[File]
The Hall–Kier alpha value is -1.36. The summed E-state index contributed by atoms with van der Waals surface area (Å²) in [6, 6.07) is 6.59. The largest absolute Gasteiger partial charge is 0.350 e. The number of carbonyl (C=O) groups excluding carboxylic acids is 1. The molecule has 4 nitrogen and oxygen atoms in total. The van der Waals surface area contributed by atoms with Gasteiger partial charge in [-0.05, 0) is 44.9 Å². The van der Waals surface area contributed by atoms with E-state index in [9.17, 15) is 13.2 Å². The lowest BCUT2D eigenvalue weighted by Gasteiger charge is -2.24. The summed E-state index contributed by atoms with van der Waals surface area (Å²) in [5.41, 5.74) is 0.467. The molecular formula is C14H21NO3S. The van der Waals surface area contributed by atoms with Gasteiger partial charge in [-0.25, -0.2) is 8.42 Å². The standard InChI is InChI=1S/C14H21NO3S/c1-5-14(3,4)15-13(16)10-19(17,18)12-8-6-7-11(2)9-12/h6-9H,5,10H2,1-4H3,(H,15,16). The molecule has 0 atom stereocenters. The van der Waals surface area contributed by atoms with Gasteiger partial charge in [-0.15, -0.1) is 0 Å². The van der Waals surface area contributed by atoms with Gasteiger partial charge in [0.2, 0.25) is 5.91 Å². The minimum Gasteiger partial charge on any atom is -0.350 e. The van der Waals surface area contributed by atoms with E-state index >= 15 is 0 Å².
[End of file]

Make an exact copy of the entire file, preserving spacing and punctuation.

The Hall–Kier alpha value is -1.36. The summed E-state index contributed by atoms with van der Waals surface area (Å²) in [6, 6.07) is 6.59. The largest absolute Gasteiger partial charge is 0.350 e. The number of carbonyl (C=O) groups excluding carboxylic acids is 1. The molecule has 4 nitrogen and oxygen atoms in total. The van der Waals surface area contributed by atoms with Gasteiger partial charge in [-0.05, 0) is 44.9 Å². The van der Waals surface area contributed by atoms with E-state index in [9.17, 15) is 13.2 Å². The lowest BCUT2D eigenvalue weighted by Gasteiger charge is -2.24. The summed E-state index contributed by atoms with van der Waals surface area (Å²) in [5.41, 5.74) is 0.467. The molecular formula is C14H21NO3S. The van der Waals surface area contributed by atoms with Gasteiger partial charge in [-0.25, -0.2) is 8.42 Å². The standard InChI is InChI=1S/C14H21NO3S/c1-5-14(3,4)15-13(16)10-19(17,18)12-8-6-7-11(2)9-12/h6-9H,5,10H2,1-4H3,(H,15,16). The molecule has 0 atom stereocenters. The van der Waals surface area contributed by atoms with Gasteiger partial charge in [-0.15, -0.1) is 0 Å². The van der Waals surface area contributed by atoms with Gasteiger partial charge in [0.2, 0.25) is 5.91 Å². The minimum Gasteiger partial charge on any atom is -0.350 e. The van der Waals surface area contributed by atoms with E-state index >= 15 is 0 Å².